The House of Lords, affirming the Court of Appeal's decision, held that the acts were done with a lawful object of protecting and increasing the associations profits. Because no unlawful means had been employed, Mogul Steamship Co Ltd had no cause of action.
Lord Bramwell's judgment read as follows.
 “My Lords, the plaintiffs in this case do not complain of any trespass, violence, force, fraud, or breach of contract, nor of any direct tort or violation of any right of the plaintiffs, like the case of firing to frighten birds from a decoy; nor of any act, the ultimate object of which was to injure the plaintiffs, having its origin in malice or ill-will to them. The plaintiffs admit that materially and morally they have been at liberty to do their best for themselves without any impediment by the defendants. But they say that the defendants have entered into an agreement in restraint of trade; an agreement, therefore, unlawful; an agreement, therefore, indictable, punishable; that the defendants have acted in conformity with that unlawful agreement, and thereby caused damage to the plaintiffs in respect of which they are entitled to bring, and bring this action.
There is one thing that is to me decisive. I have always said that a combination of workmen, an agreement among them to cease work except for higher wages, and a strike in consequence, was lawful at common law; perhaps not enforceable inter se, but not indictable. The Legislature has now so declared. The enactment is express, that agreements among workmen shall be binding, whether they would or would not, but for the Acts, have been deemed unlawful, as in restraint of trade. Is it supposable that it would have done so in the way it has, had the workmen's combination been a punishable misdemeanour? Impossible. This seems to me conclusive, that though agreements which fetter the freedom of action in the parties to it may not be enforceable, they are not indictable. See also the judgment of Fry L.J. on this point. Where is such a contention to stop? Suppose the case put in the argument: In a small town there are two shops, sufficient for the wants of the neighbourhood, making only a reasonable profit. They are threatened with a third. The two shopkeepers agree to warn the intending shopkeeper that if he comes they will lower prices, and can afford it longer than he. Have they committed an indictable offence? Remember the conspiracy is the offence, and they have conspired. If he, being warned, does not set up his shop, has he a cause of action? He might prove damages. He might shew that from his skill he would have beaten one or both of the others. See in this case the judgment of Lord Esher, that the plaintiffs might recover for “damages at large for future years.” Would a shipowner who had intended to send his ship to Shanghai, but desisted owing to the defendants' agreement, and on being told by them they would deal with him as they had with the plaintiffs, be entitled to maintain an action against the defendants? Why not? If yes, why not every shipowner who could say he had a ship fit for the trade, but was deterred from using it?
The Master of the Rolls cites Sir William Erle, that “a combination to violate a private right in which the public has a sufficient interest is a crime, such violation being an actionable wrong.” True. Sir William Erle means that where the violation of a private right is an actionable wrong, a combination to violate it, if the public has a sufficient interest, is a crime. But in this case, I hold that there is no private right violated. His Lordship further says: “If one goes beyond the exercise of the course of trade, and does an act beyond what is the course of trade, in order—that is to say, with intent—to molest the other's free course of trade, he is not exercising his own freedom of a course of trade, he is not acting in but beyond the course of trade, and then it follows that his act is an unlawful obstruction of the other's right to a free course of trade, and if such obstruction causes damage to the other he is entitled to maintain an action for the wrong”.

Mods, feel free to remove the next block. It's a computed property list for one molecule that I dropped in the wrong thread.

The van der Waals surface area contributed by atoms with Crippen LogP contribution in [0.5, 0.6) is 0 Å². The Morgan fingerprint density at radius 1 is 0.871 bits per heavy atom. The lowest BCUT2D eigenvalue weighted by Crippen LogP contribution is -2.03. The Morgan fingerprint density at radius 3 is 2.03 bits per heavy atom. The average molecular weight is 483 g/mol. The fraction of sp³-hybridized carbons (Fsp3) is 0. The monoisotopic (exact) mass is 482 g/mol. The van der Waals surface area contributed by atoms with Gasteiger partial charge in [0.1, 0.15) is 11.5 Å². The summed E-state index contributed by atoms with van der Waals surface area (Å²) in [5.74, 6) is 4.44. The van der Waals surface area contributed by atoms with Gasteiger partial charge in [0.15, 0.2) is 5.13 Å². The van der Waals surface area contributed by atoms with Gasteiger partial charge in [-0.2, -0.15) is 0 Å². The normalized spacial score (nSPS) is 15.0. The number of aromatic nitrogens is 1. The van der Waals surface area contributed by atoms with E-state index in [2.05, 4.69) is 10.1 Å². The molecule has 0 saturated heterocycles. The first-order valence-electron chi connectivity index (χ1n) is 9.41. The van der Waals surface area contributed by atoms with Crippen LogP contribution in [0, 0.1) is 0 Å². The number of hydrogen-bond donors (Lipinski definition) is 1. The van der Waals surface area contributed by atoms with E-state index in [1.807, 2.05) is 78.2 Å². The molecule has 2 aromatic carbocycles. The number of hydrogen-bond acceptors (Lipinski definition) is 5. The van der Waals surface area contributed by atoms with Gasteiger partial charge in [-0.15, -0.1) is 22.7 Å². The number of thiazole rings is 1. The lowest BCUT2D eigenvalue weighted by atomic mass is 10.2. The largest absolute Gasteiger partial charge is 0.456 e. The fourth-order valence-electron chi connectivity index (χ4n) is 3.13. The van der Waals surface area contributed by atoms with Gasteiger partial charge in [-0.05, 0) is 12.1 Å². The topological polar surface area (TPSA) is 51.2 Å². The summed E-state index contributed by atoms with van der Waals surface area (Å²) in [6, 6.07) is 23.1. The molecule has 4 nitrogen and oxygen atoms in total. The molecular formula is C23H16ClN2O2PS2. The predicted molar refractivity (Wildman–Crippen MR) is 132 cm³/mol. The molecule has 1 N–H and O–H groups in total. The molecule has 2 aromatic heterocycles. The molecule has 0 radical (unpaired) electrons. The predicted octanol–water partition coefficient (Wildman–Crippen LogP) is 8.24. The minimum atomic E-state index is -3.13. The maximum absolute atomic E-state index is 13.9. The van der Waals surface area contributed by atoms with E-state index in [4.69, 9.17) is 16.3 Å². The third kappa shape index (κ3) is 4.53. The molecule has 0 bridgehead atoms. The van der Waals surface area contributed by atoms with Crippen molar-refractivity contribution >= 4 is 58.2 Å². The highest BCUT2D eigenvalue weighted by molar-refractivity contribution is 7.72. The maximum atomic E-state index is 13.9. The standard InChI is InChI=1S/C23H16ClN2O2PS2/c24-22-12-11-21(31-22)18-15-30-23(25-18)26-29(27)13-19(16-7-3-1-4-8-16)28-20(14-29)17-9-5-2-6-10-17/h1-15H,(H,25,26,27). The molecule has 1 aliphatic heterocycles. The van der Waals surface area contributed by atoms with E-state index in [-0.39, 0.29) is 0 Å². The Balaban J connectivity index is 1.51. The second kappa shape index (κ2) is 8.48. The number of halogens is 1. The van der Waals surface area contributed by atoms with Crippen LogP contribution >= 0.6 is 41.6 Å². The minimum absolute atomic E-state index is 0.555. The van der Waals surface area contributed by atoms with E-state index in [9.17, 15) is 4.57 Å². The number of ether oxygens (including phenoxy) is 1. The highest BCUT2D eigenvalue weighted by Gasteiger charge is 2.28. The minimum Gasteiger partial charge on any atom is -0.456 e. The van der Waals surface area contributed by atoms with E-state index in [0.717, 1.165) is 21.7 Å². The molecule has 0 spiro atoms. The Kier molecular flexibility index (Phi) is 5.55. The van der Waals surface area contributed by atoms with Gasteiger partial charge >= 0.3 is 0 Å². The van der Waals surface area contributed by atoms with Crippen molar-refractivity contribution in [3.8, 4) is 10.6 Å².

I may be permitted to say that this is not very plain. I think it means that it is not in the course of trade for one trader to do acts the motive of which is to damage the trade of another. Whether I should agree depends on the meaning to be put on “course of trade” and “molest.” But it is clear that the Master of the Rolls means conduct which would give a cause of action against an individual. He cites Sir William Erle in support of his proposition, who clearly is speaking of acts which would be actionable in an individual, and there is no such act here. The Master of the Rolls says the lowering of the freight far beyond a lowering for any purpose of trade was not an act done in the exercise of their own free right of trade, but for the purpose of interfering with the plaintiffs' right to a free course of trade; therefore a wrongful act as against the plaintiffs' right; and as injury to the plaintiffs followed, they had a right of action. I cannot agree. If there were two shopkeepers in a village and one sold an article at cost price, not for profit therefore, but to attract customers or cause his rival to leave off selling the article only, it could not be said he was liable to an action. I cannot think that the defendants did more than they had a legal right to do. I adopt the vigorous language and opinion of Fry L.J.: “To draw a line between fair and unfair competition, between what is reasonable and unreasonable, passes the power of the courts”.
 It is a strong thing for the plaintiffs to complain of the very practices they wished to share in, and once did.